With the start of the Spring semester, life on campus has become more active again.  The calm during the break is over. Classes are in full swing and so are activities. One of them took place last weekend, the Global Game Jam® (GGJ).  Teams all over the globe participated in the game creation spectacle including a UA Little Rock team that COSMOS’ Richard Young was part of. During a 48-hour development cycle, his team collaborated at the Contemporary Rhetorics and User Experience (CRUX) Research and Development Lab to create prototype game designs. Participating teams worldwide shared the common theme of “What home means to you” and constraints. The theme was revealed to the participants just as the 48-hour countdown began.  

Global Game Jam Design Collaboration

Richard first told us about this annual event during our weekly COSMOS meetings.  He had heard about it through the biweekly “Little Rock Game Designers” meetup.  “I was excited to participate because of my interests and skills gained from last semesters independent study in Game Design,” he recalled. “ I knew this event would ultimately challenge me, because designing a game in only 48 hours is a laughable deadline.  Although you can complete it on your own, I was very excited about being around other like minded individuals and forming a team to make a game. Since I am new to this field, until this weekend I have only had the opportunity to design games by myself.”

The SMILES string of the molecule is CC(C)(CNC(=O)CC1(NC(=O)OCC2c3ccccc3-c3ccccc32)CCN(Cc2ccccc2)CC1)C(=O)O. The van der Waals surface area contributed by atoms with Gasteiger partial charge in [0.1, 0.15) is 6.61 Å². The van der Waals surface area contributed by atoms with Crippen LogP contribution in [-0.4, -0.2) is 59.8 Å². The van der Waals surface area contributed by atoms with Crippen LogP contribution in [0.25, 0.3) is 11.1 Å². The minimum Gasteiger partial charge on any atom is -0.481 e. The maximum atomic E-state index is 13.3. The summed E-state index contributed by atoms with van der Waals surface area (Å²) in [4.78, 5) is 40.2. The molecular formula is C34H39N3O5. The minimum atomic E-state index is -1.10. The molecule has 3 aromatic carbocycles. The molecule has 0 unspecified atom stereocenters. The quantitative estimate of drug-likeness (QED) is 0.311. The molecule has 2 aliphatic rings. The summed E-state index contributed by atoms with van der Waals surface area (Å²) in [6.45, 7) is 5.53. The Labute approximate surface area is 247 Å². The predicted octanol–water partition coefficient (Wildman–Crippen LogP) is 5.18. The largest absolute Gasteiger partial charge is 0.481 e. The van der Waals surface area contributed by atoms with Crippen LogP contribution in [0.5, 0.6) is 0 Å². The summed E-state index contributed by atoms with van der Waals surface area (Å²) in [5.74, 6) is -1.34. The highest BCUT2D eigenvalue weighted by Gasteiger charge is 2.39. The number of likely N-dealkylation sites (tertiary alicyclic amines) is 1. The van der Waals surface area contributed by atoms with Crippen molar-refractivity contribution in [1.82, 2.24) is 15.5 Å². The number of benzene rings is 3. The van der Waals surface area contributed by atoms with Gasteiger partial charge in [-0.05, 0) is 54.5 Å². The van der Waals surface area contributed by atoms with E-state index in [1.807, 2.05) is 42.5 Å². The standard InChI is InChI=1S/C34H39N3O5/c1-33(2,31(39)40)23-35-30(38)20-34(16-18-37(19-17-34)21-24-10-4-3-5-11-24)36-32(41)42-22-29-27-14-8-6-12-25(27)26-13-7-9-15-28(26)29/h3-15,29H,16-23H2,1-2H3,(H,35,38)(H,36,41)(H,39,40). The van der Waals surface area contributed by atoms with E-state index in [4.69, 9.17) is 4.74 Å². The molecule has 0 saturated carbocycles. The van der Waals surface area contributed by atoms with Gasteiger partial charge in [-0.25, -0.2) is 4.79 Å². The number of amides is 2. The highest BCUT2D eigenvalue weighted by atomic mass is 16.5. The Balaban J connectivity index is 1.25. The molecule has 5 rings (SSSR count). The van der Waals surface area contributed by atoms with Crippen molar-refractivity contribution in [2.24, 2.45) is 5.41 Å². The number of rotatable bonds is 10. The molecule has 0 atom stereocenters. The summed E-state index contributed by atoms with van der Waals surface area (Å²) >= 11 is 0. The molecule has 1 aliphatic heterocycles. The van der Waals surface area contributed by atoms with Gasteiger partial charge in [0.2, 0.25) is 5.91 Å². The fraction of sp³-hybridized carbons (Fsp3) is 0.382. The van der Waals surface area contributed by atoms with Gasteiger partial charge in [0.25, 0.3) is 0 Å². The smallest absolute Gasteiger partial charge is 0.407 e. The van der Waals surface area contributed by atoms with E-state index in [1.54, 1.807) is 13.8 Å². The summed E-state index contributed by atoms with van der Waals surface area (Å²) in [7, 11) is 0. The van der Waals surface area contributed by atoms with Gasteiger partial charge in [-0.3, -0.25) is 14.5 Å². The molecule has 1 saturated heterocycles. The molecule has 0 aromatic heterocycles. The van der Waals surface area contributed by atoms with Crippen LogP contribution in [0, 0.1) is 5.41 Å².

The year’s theme “What home means to you” led the UA Little Rock Global Game Jam team down an exciting adventure as they explored a “possible” symbiotic relationship that “could” exist in the unexplored deep ocean.

All Abode is heavily inspired by the relationship that exists between clownfish and their home, the sea anemone. Our game features a variety of 2D animated underwater assets, some clever AI for our little hermit crabs, and a user interface that is language independent,” Richard explained. “Everything but the sounds effects, were created within the time-frame of this 48-hour game jam.”

Out of the 48 hours, our Cosmographer used 40 of them to work on game asset creation for 40 hours of it. His knowledge of animating 2D sprites in Unity has exponentially increased. “There is something a little wild about taking a simple 2D vector file, and then animating how you think it would experience breathing, swimming, walking, sickness, accomplishment, or even fear. I also learned, under the right circumstance and with the right motivation, a team can accomplish tremendous things.”

 

Jellyfish designed by Richard Young. This style was then used by Jay Zak to produce all other assets.
From left to right: Kyle Hooks, Richard Young, and Jay Zak

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